Comparing dates in JavaScript

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Last updated: July 11, 2022.

Getting the difference between or sorting dates in JavaScript is actually a comparison between timestamps. These are generated automatically when using the Date() constructor to create Date objects.

Table of contents

Date objects and timestamp

To compare dates, first create new Date objects using the in-built Date() constructor:

const earlier = new Date(1999, 00, 01);
const later = new Date(2022, 00, 01);

Under the hood, the Date() constructor converts this input into a Unix Timestamp: the amount of time that has elapsed since Jan 1 1970. In a JavaScript Date object, this is counted in milliseconds and is a Date object’s primitive value.

const earlier = new Date(1999, 00, 01);
const later = new Date(2022, 00, 01);

console.log(earlier.valueOf());
console.log(later.valueOf());

Getting the difference between two dates

Calculating timestamp differences

To calculate the time between two dates, all you need to do is directly compare Date objects, which is really a comparison between Unix timestamps:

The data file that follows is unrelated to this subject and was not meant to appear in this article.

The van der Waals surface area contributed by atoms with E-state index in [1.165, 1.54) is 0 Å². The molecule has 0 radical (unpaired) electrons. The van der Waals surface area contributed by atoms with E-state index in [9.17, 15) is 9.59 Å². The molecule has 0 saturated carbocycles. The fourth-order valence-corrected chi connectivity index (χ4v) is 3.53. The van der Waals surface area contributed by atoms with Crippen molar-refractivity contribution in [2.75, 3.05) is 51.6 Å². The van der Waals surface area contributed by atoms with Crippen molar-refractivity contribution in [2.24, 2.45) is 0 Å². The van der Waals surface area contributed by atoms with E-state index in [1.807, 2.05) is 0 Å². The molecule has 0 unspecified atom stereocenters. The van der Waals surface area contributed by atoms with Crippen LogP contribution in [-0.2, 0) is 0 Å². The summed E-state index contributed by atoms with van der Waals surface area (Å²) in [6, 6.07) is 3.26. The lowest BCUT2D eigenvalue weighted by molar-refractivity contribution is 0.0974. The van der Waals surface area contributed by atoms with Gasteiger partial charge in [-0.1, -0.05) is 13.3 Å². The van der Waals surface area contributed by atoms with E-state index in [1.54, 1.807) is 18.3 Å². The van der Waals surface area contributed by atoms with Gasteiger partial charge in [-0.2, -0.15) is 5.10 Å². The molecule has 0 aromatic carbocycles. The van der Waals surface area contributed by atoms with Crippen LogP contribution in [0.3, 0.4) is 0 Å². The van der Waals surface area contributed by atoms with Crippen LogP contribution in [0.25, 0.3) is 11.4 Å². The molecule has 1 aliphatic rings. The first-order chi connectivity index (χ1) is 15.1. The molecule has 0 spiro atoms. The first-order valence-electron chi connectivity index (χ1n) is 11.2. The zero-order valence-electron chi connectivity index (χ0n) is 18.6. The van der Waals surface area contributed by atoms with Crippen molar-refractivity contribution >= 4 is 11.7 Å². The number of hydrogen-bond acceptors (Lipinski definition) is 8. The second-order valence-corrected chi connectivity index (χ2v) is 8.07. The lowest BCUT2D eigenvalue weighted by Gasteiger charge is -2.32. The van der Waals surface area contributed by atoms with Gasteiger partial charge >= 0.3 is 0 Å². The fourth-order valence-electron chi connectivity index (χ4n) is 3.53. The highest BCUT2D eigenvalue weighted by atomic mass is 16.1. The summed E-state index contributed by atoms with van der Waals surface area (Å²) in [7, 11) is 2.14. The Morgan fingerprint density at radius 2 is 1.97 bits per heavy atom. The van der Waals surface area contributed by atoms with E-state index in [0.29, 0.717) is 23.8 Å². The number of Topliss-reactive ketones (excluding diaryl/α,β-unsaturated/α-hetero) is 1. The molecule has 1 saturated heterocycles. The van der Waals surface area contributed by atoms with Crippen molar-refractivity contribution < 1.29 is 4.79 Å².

const earlier = new Date(1999, 00, 01);
const later = new Date(2022, 00, 01);

/* Comparing date objects */
console.log(earlier === later); // false
console.log(earlier > later); // false
console.log(earlier < later); // true

/* The values being compared under the hood */
console.log(earlier.getTime()); // 915145200000
console.log(later.getTime()); // 1640991600000

Converting timestamp to other units

If you want to get the difference between two dates in a more conventional unit (e.g. days), you need to compare dates to get the milliseconds difference. Then convert to a more appropriate unit.

You can do this by dividing the difference in milliseconds by the multiplication of the larger time units the milliseconds spread across:

const earlier = new Date(1999, 00, 01);
const later = new Date(2022, 00, 01);

// Get difference in milliseconds
const diffMilliseconds = Math.abs(later - earlier);

// Divide difference by larger units multiplied
const diffDays = Math.round(diffMilliseconds / (1000 * 60 * 60 * 24)); 
const diffYears = Math.round(diffMilliseconds / (1000 * 60 * 60 * 24 * 365)); 

console.log(diffDays); // 8401
console.log(diffYears); // 23

Sorting multiple dates

Because the primitive values of Date objects are simple numeric timestamps, you can sort several dates using the sort() method:

const a = new Date(1999, 00, 01);
const b = new Date(2030, 00, 01);
const c = new Date(1900, 00, 01);
const d = new Date(1950, 00, 01);
const e = new Date(2000, 00, 01);

const datesArray = [a,b,c,d,e];

const sortedArray = datesArray.sort((a,b) => {
  return a-b;
});

console.log(sortedArray);
// [
//  "1899-12-31T23:00:00.000Z",
//  "1949-12-31T23:00:00.000Z",
//  "1998-12-31T23:00:00.000Z",
//  "1999-12-31T23:00:00.000Z",
//  "2029-12-31T23:00:00.000Z"
// ]

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